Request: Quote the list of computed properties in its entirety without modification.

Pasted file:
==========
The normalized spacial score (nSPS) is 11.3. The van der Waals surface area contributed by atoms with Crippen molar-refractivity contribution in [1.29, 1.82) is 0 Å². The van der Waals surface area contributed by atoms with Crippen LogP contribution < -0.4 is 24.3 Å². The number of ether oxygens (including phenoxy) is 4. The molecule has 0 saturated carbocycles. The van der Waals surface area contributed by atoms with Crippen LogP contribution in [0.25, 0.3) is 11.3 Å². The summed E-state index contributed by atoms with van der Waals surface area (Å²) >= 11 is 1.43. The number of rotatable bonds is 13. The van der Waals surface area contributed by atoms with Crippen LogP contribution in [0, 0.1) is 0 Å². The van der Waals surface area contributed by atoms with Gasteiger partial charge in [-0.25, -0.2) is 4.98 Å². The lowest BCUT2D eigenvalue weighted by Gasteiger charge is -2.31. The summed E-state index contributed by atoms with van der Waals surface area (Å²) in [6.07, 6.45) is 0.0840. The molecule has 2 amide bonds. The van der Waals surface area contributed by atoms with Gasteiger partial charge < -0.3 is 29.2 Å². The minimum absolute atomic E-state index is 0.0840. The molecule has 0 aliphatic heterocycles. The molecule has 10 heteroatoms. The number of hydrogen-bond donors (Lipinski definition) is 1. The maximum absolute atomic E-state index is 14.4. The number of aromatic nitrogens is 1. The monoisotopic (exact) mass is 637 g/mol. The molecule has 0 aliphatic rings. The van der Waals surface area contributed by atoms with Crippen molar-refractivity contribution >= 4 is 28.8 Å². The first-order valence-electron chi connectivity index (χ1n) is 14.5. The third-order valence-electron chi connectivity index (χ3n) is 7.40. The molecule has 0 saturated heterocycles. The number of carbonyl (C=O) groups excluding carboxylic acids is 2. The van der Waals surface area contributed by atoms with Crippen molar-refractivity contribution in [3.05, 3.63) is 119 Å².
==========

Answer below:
The normalized spacial score (nSPS) is 11.3. The van der Waals surface area contributed by atoms with Crippen molar-refractivity contribution in [1.29, 1.82) is 0 Å². The van der Waals surface area contributed by atoms with Crippen LogP contribution < -0.4 is 24.3 Å². The number of ether oxygens (including phenoxy) is 4. The molecule has 0 saturated carbocycles. The van der Waals surface area contributed by atoms with Crippen LogP contribution in [0.25, 0.3) is 11.3 Å². The summed E-state index contributed by atoms with van der Waals surface area (Å²) >= 11 is 1.43. The number of rotatable bonds is 13. The van der Waals surface area contributed by atoms with Crippen LogP contribution in [0, 0.1) is 0 Å². The van der Waals surface area contributed by atoms with Gasteiger partial charge in [-0.25, -0.2) is 4.98 Å². The lowest BCUT2D eigenvalue weighted by Gasteiger charge is -2.31. The summed E-state index contributed by atoms with van der Waals surface area (Å²) in [6.07, 6.45) is 0.0840. The molecule has 2 amide bonds. The van der Waals surface area contributed by atoms with Gasteiger partial charge < -0.3 is 29.2 Å². The minimum absolute atomic E-state index is 0.0840. The molecule has 0 aliphatic heterocycles. The molecule has 10 heteroatoms. The number of hydrogen-bond donors (Lipinski definition) is 1. The maximum absolute atomic E-state index is 14.4. The number of aromatic nitrogens is 1. The monoisotopic (exact) mass is 637 g/mol. The molecule has 0 aliphatic rings. The van der Waals surface area contributed by atoms with Crippen molar-refractivity contribution >= 4 is 28.8 Å². The first-order valence-electron chi connectivity index (χ1n) is 14.5. The third-order valence-electron chi connectivity index (χ3n) is 7.40. The molecule has 0 saturated heterocycles. The number of carbonyl (C=O) groups excluding carboxylic acids is 2. The van der Waals surface area contributed by atoms with Crippen molar-refractivity contribution in [3.05, 3.63) is 119 Å².